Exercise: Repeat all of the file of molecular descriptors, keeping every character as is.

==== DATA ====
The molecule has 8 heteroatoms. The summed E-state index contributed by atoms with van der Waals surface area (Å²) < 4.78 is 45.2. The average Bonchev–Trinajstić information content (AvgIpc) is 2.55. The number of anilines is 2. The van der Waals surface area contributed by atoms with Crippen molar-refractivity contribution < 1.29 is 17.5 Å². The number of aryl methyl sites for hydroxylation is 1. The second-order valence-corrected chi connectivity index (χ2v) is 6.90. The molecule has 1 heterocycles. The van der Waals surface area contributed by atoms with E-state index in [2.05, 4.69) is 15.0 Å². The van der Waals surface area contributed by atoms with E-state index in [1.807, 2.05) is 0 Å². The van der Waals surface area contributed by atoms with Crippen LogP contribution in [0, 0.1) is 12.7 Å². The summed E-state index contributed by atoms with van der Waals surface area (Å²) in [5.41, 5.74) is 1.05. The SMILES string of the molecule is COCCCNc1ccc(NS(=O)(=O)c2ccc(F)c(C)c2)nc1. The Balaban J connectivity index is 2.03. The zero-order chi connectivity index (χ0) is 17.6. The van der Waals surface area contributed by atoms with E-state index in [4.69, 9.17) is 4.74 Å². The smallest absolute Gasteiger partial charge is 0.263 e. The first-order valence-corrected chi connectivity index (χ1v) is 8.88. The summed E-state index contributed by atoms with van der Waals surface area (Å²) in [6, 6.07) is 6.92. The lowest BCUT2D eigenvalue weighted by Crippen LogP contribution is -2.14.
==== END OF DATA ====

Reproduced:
The molecule has 8 heteroatoms. The summed E-state index contributed by atoms with van der Waals surface area (Å²) < 4.78 is 45.2. The average Bonchev–Trinajstić information content (AvgIpc) is 2.55. The number of anilines is 2. The van der Waals surface area contributed by atoms with Crippen molar-refractivity contribution < 1.29 is 17.5 Å². The number of aryl methyl sites for hydroxylation is 1. The second-order valence-corrected chi connectivity index (χ2v) is 6.90. The molecule has 1 heterocycles. The van der Waals surface area contributed by atoms with E-state index in [2.05, 4.69) is 15.0 Å². The van der Waals surface area contributed by atoms with E-state index in [1.807, 2.05) is 0 Å². The van der Waals surface area contributed by atoms with Crippen LogP contribution in [0, 0.1) is 12.7 Å². The summed E-state index contributed by atoms with van der Waals surface area (Å²) in [5.41, 5.74) is 1.05. The SMILES string of the molecule is COCCCNc1ccc(NS(=O)(=O)c2ccc(F)c(C)c2)nc1. The Balaban J connectivity index is 2.03. The zero-order chi connectivity index (χ0) is 17.6. The van der Waals surface area contributed by atoms with E-state index in [4.69, 9.17) is 4.74 Å². The smallest absolute Gasteiger partial charge is 0.263 e. The first-order valence-corrected chi connectivity index (χ1v) is 8.88. The summed E-state index contributed by atoms with van der Waals surface area (Å²) in [6, 6.07) is 6.92. The lowest BCUT2D eigenvalue weighted by Crippen LogP contribution is -2.14.